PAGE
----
‘Health workers at Koshi Hospital fighting coronavirus undeterred, undaunted’

Kathmandu, April 29

Frontline doctors and health professionals are at high risk of contracting coronavirus but the sense of responsibility towards society and determination to serve fellow humans is what helps doctors and health workers overcome this fear.

Superintendent of Koshi Hospital Dr Sangeeta Mishra says like many other doctors and health professionals she is also worried that she could contract the virus at any time. When she goes back home from work, she maintains distance from her 12-year-old son fearing that he could contract the virus from her.

She has a separate room with separate entrance. She eats alone. She listens to bhajans every morning to forget her woes.

“I am not able to share my feelings with my husband as I need to remain in quarantine.”

We go though a stressful situation throughout the day. As the number of infected people is increasing, our stress level is also going up,” Dr Mishra said.

“I received various scholarships to complete my medical studies and I think this is the right time to pay back to the nation,” she added. She said there were other doctors and frontline health professionals who were also going through a similar phase.

“Twenty-five per cent doctors and health professionals, who are treating COVID-19 patients at Koshi Hospital, are doing their jobs fearlessly right from the beginning, but 75 per cent were a little scared in the beginning. Now they too have overcome their fear,” she said.

Koshi Hospital is the only hospital where 31 COVID-19 patients, the largest number so far, are undergoing treatment and the condition of all the patients is normal. “Koshi Hospital is the only hospital that never closed other health services during the lockdown, though some doctors and health professionals had opposed the decision initially,” she added.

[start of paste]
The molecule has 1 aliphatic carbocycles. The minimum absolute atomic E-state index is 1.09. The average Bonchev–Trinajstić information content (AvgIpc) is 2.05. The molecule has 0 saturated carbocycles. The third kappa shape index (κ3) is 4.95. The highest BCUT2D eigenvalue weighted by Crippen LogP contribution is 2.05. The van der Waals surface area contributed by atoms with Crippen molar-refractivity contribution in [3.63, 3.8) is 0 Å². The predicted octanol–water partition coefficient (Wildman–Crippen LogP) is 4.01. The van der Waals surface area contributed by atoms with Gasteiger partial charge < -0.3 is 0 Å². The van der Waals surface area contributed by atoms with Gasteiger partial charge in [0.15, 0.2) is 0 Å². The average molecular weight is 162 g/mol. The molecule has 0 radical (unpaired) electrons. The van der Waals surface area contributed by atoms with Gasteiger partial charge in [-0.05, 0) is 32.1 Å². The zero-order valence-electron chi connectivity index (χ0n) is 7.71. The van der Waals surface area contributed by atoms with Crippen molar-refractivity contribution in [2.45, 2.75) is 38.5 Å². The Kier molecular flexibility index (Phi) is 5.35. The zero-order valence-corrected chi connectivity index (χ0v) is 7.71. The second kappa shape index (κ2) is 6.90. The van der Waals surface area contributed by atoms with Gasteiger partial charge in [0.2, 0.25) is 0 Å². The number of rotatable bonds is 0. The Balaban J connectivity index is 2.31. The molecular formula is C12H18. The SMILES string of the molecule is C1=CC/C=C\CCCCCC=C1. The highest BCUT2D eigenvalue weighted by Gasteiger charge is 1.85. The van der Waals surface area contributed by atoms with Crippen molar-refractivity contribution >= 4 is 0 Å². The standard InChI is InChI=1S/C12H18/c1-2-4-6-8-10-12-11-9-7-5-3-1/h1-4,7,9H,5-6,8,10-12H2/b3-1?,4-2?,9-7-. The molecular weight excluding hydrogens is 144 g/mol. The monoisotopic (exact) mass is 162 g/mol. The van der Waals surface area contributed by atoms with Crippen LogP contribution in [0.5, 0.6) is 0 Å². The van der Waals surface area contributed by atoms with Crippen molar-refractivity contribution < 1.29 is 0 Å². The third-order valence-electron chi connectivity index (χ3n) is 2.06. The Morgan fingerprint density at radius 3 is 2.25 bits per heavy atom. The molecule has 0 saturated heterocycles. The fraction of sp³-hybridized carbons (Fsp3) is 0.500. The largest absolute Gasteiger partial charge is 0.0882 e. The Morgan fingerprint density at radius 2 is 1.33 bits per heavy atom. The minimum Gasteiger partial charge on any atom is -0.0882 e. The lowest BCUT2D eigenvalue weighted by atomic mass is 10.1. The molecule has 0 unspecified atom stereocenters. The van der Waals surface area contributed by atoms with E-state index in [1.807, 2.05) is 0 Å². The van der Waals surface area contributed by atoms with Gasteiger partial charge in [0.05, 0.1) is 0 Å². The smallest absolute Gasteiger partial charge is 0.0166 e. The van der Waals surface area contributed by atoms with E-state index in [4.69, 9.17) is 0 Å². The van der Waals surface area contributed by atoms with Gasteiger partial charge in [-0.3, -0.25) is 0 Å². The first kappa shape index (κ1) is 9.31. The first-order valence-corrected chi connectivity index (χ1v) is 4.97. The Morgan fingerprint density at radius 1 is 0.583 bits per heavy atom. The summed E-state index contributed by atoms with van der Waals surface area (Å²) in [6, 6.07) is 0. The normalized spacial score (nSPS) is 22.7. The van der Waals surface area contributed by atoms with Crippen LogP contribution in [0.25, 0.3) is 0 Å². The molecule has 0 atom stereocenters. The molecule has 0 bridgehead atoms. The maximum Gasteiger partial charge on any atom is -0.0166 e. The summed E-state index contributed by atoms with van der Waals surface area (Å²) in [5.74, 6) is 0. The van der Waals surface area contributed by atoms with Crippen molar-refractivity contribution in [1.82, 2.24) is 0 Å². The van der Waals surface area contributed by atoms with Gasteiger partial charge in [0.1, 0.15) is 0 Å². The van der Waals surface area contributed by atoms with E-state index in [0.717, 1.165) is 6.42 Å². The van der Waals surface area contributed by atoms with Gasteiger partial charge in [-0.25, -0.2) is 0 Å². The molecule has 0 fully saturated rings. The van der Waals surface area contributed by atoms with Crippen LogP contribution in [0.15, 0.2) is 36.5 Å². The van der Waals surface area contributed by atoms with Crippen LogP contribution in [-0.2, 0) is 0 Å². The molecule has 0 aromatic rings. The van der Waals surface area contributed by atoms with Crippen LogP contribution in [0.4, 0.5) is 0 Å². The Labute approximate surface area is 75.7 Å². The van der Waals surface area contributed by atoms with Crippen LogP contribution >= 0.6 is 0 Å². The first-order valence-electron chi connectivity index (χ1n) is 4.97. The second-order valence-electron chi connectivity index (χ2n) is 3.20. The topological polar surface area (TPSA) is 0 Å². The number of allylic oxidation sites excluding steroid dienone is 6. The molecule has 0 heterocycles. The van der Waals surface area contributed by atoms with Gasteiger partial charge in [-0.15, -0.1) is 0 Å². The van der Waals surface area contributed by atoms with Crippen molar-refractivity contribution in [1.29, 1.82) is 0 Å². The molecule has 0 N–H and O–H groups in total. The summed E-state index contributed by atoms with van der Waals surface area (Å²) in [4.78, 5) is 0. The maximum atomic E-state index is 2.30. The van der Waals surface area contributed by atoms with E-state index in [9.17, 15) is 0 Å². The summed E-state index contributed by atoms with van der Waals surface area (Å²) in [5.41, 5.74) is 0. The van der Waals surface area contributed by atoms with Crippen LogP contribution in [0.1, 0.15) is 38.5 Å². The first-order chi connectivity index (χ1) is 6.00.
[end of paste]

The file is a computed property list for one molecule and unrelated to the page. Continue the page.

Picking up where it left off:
“Our emergency wards were overwhelmed when we closed the OPD. Semi-emergency patients also started visiting emergency wards and that also increased the risk of COVID-19 infection. When a patient walks for two hours to reach the hospital during the lockdown, it is evident that s/ he is in need of medical aid,” she said and added that all the patients who visited government hospitals were the poor and therefore she decided to run all departments of the hospital during the lockdown.

Dr Mishra said her hospital was well-placed to provide service to around 70 people but if the number of cases increase, other options should be considered. As of today, 490 samples have already been tested at Koshi Hospital with polymerase chain reaction method.

“We have been working 15 to 16 hours a day since the surge in COVID-19 cases. We all are stressed and worried, but still standing in the frontline of this battle against the virus undeterred,” she added. Dr Mishra said the biggest problem was limited human resources. “Since we have to work with less human resources, it is more important to boost the morale of health workers,” she added.

A version of this article appears in e-paper on April 30, 2020 of The Himalayan Times.